The birds are singing sweetly, the cicadas are even louder,
the mosquitoes are biting,
and late afternoon rainstorms have been blowing across the plains.
It’s July in the Midwest…
and I’ve been spending lots of time in the garden!
Most days, this little sign on our front porch lets visitors know where to find me. 🙂
There have been more big changes,
as I work hard toward my goal to ‘right-size’ my cottage perennial gardens,
inspired by this wonderful book by Kerry Ann Mendez.
Throughout this busy month, I’ve also been doing a bit of garden memory-keeping,
bullet-style, in my Garden Journal.
In our area, we have had over seven inches (18 cm.) of rain so far this month.
Northern Illinois has had twice as much rainfall and rivers there are overflowing their banks.
Our thoughts are with everyone experiencing the terrible, widespread flooding.
Unfortunately, heavy thunderstorms are expected again tonight.
Fortunately, we have had plenty of dry, sunny days, too…
Last year, I dug out a huge bed of Daylilies to create a special History Garden
along the length of our garage.
It is filled with favorite perennials that were growing in this garden 30 years ago,
when I moved here and learned to garden.
This month, I dug again for several days
to remove another large patch of orange Daylilies.
Of course, I waited until they were finished blooming! 🙂
After removing and composting this patch of Daylilies,
now we can fully enjoy the blossoms in the History Garden!
I reused the antique bricks that I rescued
when we removed a stone planter in the front yard this spring.
It made sense to use the oldest bricks to create a simple garden path
past the oldest perennials in our garden!
As I pondered what to plant along the path (left side in photo),
it dawned on me that the same principles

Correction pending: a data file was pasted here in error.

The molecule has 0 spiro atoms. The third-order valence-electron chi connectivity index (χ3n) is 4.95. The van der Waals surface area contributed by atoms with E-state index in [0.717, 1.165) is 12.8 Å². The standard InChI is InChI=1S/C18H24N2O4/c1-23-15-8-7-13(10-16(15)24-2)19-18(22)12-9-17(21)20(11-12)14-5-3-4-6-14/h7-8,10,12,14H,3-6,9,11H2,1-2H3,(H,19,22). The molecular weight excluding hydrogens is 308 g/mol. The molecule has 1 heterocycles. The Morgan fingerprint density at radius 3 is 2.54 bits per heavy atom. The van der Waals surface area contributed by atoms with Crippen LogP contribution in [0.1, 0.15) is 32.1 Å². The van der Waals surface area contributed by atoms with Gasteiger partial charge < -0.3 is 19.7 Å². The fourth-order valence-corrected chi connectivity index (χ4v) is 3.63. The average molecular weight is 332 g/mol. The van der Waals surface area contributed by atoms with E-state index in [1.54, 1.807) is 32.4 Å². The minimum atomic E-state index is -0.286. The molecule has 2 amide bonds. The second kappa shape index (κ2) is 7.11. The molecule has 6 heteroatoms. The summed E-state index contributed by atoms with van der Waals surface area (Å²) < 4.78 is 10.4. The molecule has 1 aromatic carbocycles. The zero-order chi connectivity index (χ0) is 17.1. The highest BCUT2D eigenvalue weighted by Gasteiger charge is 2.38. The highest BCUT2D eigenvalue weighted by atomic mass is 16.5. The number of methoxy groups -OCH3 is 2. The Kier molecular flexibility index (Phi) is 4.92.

that I use in my artwork would be perfect in the garden, too.
So, I transplanted Hostas and Artemisia to create a limited color palette
and pattern repetition from nearby garden beds.
Digging and moving perennials around in the garden feels very much like
‘watercoloring’ with real flowers!
Finally, I planted grass seed in the bare soil in the foreground.
Just this week, it felt so wonderful to complete another big gardening goal!
Now I can enjoy a full view of the History Garden
while I spend time in my Herb & Tea Garden,
the true ‘heart of my garden,’
surrounded by the white, picket fence. 🙂
What are your favorite and least favorite garden tasks?
My very favorite:
I just love deadheading the spent blossoms,
harvesting herbs, cutting bouquets of flowers,
and brewing a cup of homegrown herbal tea!
My least favorite:
I’m constantly battling with Creeping Charlie (ground ivy),
and Bishop’s Weed as they spread through my garden.
Digging up Daylilies is just exhausting. So glad that task is finished!
Heartfelt thanks for chatting by the garden gate with us today.
Keep blooming and growing each day this summer!
P.S. We just returned from a wonderful, little adventure! ♥♥ Can’t wait to share it with you very soon!